Francis Abreu was born in 1896 to Diego and Marie Jova Abreu, the owners of a Cuban sugar plantation. Francis became a renowned architect known in Florida and Georgia for his distinctive designs that blend Spanish and Mediterranean influences. He enrolled at Cornell University in 1916 to study architecture, enlisted in the Navy during World War I, then graduated from Cornell in 1920.
Francis moved to West Palm Beach, Florida, before ultimately joining his parents in Fort Lauderdale to continue his architectural career. Known for his unique brand of Cuban-influenced Spanish-revival style, he was a prolific designer during Fort Lauderdale’s land and real estate boom of the 1920s and several of his homes and commercial buildings survive to this day, including the Fort Lauderdale Country Club and St. Anthony’s School.
Abreu moved to Sea Island in 1928 and began a long and productive career designing homes and other developments in Georgia. In addition to numerous cottages on the island, including that of playwright Eugene O’Neill, Abreu designed multiple additions to Addison Mizner’s original hotel, including the River House and Administration Building.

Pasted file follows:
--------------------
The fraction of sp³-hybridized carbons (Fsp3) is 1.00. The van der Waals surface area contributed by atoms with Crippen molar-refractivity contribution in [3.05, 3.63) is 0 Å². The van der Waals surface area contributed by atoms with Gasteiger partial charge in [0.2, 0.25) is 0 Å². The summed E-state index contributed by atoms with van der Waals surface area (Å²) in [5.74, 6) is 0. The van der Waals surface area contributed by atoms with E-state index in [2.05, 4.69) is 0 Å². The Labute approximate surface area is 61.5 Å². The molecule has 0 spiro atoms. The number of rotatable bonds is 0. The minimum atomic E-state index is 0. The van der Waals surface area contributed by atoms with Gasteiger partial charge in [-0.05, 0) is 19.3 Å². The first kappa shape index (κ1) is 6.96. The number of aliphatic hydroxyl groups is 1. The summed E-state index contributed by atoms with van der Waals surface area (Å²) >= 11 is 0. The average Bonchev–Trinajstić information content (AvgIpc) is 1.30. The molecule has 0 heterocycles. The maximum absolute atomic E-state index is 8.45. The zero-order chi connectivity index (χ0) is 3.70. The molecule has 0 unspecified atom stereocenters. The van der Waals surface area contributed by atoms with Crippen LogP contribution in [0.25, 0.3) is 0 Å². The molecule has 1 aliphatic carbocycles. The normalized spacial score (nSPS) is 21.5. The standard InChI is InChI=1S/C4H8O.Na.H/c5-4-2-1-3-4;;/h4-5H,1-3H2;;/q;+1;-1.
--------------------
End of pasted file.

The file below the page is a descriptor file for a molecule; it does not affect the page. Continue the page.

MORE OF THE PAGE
On April 14, 1938, Francis married May Elizabeth Patterson on Sea Island. May was born in 1891, the daughter of William and Mollie Patterson of Atlanta. She was the widow of James J. Goodrum, a prominent Atlanta investment banker who had been instrumental in the initial public offering of The Coca-Cola Company. Francis and May had one child, Peter Michael, born in 1942.
Francis and May were both involved in community and society life on the coast and in the city of Atlanta. With the war effort in full swing, and May at the helm of the Red Cross Blood Donor Services, she was selected from among thousands of nominees to be Atlanta’s first “Woman of the Year” in 1943. May was known for her generosity to many organizations, particularly the Humane Societies of Atlanta and South Coastal Georgia, Saint Joseph’s Infirmary in Atlanta, the American Red Cross, and to individuals who needed help getting back on their feet following the Great Depression.
Francis died in 1969, and May followed in 1976. Upon her death she established the Francis L. Abreu Charitable Trust to honor her late husband and continue their legacy of giving. In 2002 in honor of May’s own philanthropic efforts the family chose to add her name to the Trust title, creating The May P. and Francis L. Charitable Trust.
Peter Michael Abreu died on August 12, 2013. Today the foundation is maintained by Peter’s children and continues to model the legacy of May and Francis by carrying on their tradition of giving back to Atlanta-area arts and cultural programs, education, health associations, human services, children, and youth services.
In 2012, the Trust established the May P. and Francis L. Abreu Fund at the Georgia Historical Society, ensuring that the Society’s mission to collect, examine, and teach Georgia history will continue far into the future.